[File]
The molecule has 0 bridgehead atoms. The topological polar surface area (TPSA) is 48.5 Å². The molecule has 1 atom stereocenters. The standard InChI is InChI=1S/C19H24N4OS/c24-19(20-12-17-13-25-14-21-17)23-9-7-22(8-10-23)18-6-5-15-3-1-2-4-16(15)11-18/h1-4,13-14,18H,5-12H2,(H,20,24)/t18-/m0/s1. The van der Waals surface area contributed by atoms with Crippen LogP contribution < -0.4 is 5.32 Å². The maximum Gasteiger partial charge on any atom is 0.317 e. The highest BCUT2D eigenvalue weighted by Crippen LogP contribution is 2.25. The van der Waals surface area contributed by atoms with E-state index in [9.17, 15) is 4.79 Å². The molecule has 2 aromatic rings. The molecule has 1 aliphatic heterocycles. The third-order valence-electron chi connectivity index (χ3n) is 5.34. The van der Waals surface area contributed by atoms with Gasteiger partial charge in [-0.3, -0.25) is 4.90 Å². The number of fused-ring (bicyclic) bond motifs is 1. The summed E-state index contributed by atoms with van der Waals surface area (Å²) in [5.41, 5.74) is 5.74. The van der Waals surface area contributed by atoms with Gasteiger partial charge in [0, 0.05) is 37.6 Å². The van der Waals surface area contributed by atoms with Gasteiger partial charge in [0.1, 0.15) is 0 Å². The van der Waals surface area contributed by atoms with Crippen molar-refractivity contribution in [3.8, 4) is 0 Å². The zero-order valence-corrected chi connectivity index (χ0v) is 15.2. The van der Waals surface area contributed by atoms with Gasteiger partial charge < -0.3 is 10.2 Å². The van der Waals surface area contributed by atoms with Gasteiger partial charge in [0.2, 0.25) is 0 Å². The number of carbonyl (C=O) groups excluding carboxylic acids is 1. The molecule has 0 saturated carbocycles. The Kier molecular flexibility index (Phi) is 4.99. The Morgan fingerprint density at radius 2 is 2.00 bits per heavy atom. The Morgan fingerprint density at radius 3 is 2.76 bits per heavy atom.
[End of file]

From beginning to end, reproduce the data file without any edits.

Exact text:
The molecule has 0 bridgehead atoms. The topological polar surface area (TPSA) is 48.5 Å². The molecule has 1 atom stereocenters. The standard InChI is InChI=1S/C19H24N4OS/c24-19(20-12-17-13-25-14-21-17)23-9-7-22(8-10-23)18-6-5-15-3-1-2-4-16(15)11-18/h1-4,13-14,18H,5-12H2,(H,20,24)/t18-/m0/s1. The van der Waals surface area contributed by atoms with Crippen LogP contribution < -0.4 is 5.32 Å². The maximum Gasteiger partial charge on any atom is 0.317 e. The highest BCUT2D eigenvalue weighted by Crippen LogP contribution is 2.25. The van der Waals surface area contributed by atoms with E-state index in [9.17, 15) is 4.79 Å². The molecule has 2 aromatic rings. The molecule has 1 aliphatic heterocycles. The third-order valence-electron chi connectivity index (χ3n) is 5.34. The van der Waals surface area contributed by atoms with Gasteiger partial charge in [-0.3, -0.25) is 4.90 Å². The number of fused-ring (bicyclic) bond motifs is 1. The summed E-state index contributed by atoms with van der Waals surface area (Å²) in [5.41, 5.74) is 5.74. The van der Waals surface area contributed by atoms with Gasteiger partial charge in [0, 0.05) is 37.6 Å². The van der Waals surface area contributed by atoms with Gasteiger partial charge in [0.1, 0.15) is 0 Å². The van der Waals surface area contributed by atoms with Crippen molar-refractivity contribution in [3.8, 4) is 0 Å². The zero-order valence-corrected chi connectivity index (χ0v) is 15.2. The van der Waals surface area contributed by atoms with Gasteiger partial charge < -0.3 is 10.2 Å². The van der Waals surface area contributed by atoms with Gasteiger partial charge in [0.2, 0.25) is 0 Å². The number of carbonyl (C=O) groups excluding carboxylic acids is 1. The molecule has 0 saturated carbocycles. The Kier molecular flexibility index (Phi) is 4.99. The Morgan fingerprint density at radius 2 is 2.00 bits per heavy atom. The Morgan fingerprint density at radius 3 is 2.76 bits per heavy atom.